Delete corrupted Kafka topic version 2.0


We had in the past the situation described in this link use-case-deleting-corrupted-kafka-topic
The situation repeated a little bit different this time. Taking a look on the list of topics, there were three topics marked for deletion.
None of them had a Leader or Isr, so after a little bit of investigation the conclusion that they weren’t available anymore on the filesystem.
My assumption is that the cluster controller began the delete process but failed before sending a new metadata update to the zookeepers.
A restart of the cluster controller was performed in order to provide a new epoch, and after that, manual deletion of the “deletion request” and metadata from the zookeepers(you can find the commands in the above link).

On another list, everything looks good.



Kafka service problem on upgrade to version 1.1.0


If you are using version 1.1.0 or want to upgrade to it, and the method is by puppet module provided from voxpopuli, please be aware of this issue.

In the template used for the init script that it’s located under /etc/init.d/kafka and as you can also see on the latest version below:

There are some lines that take the PID file for the kafka broker by using command

`pgrep -f "$PGREP_PATTERN"`

. This isn’t a problem for earlier version, but unfortunately for the latest, it doesn’t return anything causing for the init script to exit with return code 1 (my suspicion is that the process name changed).

I fixed this by replacing this string with the following

`ps -ef | grep "$PGREP_PATTERN" | grep -v grep | awk {'print $2}'`

and it seems to work just fine.

This doesn’t have any impact on the already configured and running cluster, and it will not restart your Kafka brokers.

P.S: PGREP_PATTERN will resolve to kafka.Kafka which is the string to differentiate the broker instance


kafka newtools

Consumer group coordinator in Kafka using some scala script


Just a small post regarding returning a consumer group coordinator for a specific consumer group.
We had the issue that consumer groups are re-balancing and we didn’t knew if it’s related to application logic or the Consumer Group Coordinator was changing and the Kafka cluster was reassign a different one each time. So, a small piece of code was needed. I was using the libraries that are sent with Kafka 1.0.0 for this test so be aware of the classpath update if you want to modify this.

In order to do the test, i started a standalone Confluent Kafka image which normally listens on port 29092. For more details please consult their documentation here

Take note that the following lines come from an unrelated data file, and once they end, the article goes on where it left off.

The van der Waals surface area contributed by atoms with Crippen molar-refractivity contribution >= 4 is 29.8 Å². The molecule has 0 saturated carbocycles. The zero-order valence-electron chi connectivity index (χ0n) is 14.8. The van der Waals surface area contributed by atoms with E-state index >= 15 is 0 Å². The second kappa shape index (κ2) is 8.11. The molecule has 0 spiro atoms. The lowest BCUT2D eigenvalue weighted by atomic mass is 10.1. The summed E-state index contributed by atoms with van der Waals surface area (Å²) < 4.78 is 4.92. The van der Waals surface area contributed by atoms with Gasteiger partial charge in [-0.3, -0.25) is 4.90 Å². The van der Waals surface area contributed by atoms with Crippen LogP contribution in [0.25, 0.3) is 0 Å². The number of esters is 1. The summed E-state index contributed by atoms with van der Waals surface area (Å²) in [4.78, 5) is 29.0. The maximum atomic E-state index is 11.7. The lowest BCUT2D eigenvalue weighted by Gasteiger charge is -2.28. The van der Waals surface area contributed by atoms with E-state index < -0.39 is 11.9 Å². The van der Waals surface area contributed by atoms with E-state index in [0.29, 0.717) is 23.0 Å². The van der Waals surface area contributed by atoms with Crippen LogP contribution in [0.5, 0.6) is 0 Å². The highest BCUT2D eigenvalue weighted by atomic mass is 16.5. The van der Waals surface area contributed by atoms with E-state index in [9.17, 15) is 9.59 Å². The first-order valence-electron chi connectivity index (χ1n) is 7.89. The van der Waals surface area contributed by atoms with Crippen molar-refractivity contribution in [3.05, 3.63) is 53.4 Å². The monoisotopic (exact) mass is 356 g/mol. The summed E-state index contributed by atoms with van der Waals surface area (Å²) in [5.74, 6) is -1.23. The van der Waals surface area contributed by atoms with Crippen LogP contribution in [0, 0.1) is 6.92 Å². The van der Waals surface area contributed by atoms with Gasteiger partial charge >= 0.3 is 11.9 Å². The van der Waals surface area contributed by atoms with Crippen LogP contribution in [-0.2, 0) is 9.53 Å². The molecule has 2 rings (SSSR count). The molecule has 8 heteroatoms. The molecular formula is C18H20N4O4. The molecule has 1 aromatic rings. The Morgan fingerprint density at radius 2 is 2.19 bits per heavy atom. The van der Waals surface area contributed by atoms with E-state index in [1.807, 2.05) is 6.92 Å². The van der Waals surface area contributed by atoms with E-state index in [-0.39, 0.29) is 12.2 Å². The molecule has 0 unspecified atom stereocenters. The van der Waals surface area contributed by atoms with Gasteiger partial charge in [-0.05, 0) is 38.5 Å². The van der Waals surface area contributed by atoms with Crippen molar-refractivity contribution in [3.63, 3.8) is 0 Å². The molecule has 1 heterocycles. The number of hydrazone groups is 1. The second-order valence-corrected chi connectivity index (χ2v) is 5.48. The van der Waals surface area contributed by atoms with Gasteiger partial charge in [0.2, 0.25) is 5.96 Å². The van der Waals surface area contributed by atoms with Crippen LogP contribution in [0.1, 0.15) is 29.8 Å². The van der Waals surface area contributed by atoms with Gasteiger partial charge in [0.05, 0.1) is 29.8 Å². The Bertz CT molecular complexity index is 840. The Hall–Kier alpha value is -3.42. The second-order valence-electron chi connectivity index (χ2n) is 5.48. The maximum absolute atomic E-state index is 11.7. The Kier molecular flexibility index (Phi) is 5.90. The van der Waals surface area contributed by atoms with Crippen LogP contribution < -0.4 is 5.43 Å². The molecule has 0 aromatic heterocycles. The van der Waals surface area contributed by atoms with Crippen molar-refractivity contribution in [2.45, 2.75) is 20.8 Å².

I also created a test topic with one partition and same replication factor. Produced some messages in the topic and after that started a console consumer:

sorin@debian-test:~/kafka_2.11-1.0.0/bin$ ./ --bootstrap-server localhost:29092 --topic test --from-beginning
test message

Once this is started you can also see it using consumer-groups command like this:

sorin@debian-test:~/kafka_2.11-1.0.0/bin$ ./ --bootstrap-server localhost:29092 --list
Note: This will not show information about old Zookeeper-based consumers.


Now my console consumer is identified by console-consumer-77631 and in order to see the group coordinator you will have to run something like:

./ localhost 29092 console-consumer-77631
warning: there were three deprecation warnings; re-run with -deprecation for details
one warning found
Creating connection to: localhost 29092 
log4j:WARN No appenders could be found for logger (
log4j:WARN Please initialize the log4j system properly.
log4j:WARN See for more info.
Channel connected
SLF4J: Failed to load class "org.slf4j.impl.StaticLoggerBinder".
SLF4J: Defaulting to no-operation (NOP) logger implementation
SLF4J: See for further details.

It’s clear that since we have only one broker, that is also the coordinator.
Regarding the details for the code i used this link and also, in order to search for all of the dependencies, since i don’t have a scala project, just a script the following command was of great use

for i in *.jar; do jar -tvf "$i" | grep -Hsi ClassName && echo "$i"; done

Here is also the code:

exec scala -classpath "/home/sorin/kafka_2.11-1.0.0/libs/kafka-clients-1.0.0.jar:/home/sorin/kafka_2.11-1.0.0/libs/kafka_2.11-1.0.0.jar:/home/sorin/kafka_2.11-1.0.0/libs/slf4j-api-1.7.25.jar:/home/sorin/kafka_2.11-1.0.0/libs/jackson-core-2.9.1.jar:/home/sorin/kafka_2.11-1.0.0/libs/jackson-databind-2.9.1.jar:/home/sorin/kafka_2.11-1.0.0/libs/jackson-annotations-2.9.1.jar:/home/sorin/kafka_2.11-1.0.0/libs/log4j-1.2.17.jar" "$0" "$1" "$2" "$@"

import com.fasterxml.jackson.core._
import com.fasterxml.jackson.databind.ObjectMapper
import kafka.api.GroupCoordinatorRequest
import kafka.api.GroupCoordinatorResponse
import org.slf4j.LoggerFactory

val hostname = args(0)
val port = args(1).toInt
val group = args(2)
println("Creating connection to: " + hostname + " " + port + " ")

var channel = new BlockingChannel(hostname, port, 1048576, 1048576, readTimeoutMs = 50000)
if (channel.isConnected) {
  println("Channel connected")
val metadataResponse = GroupCoordinatorResponse.readFrom(channel.receive.payload())
println(metadataResponse) }

Regarding the code, the first part is to run scala from shell script, you need to update the lasspath with all libraries and also specify how many parameters to be used. In our case this is three. Also, if you won’t add all of the jackson, log4j and slf4j dependencies, it won’t work.

P.S: It will work also by running exec scala -classpath "/home/sorin/kafka_2.11-1.0.0/libs/*



Important considerations regarding Kafka MirrorMaker

Morning folks,

Just wanted to share with you two things that i learned when playing with Kafka MirrorMaker this morning.

First is that if you want to put MirrorMaker or other tool that uses Kafka on debug, all you have to do is to modify the file from the config folder of you Apache Kafka installation. It normally looks like this

log4j.rootLogger=WARN, stderr

log4j.appender.stderr.layout.ConversionPattern=[%d] %p %m (%c)%n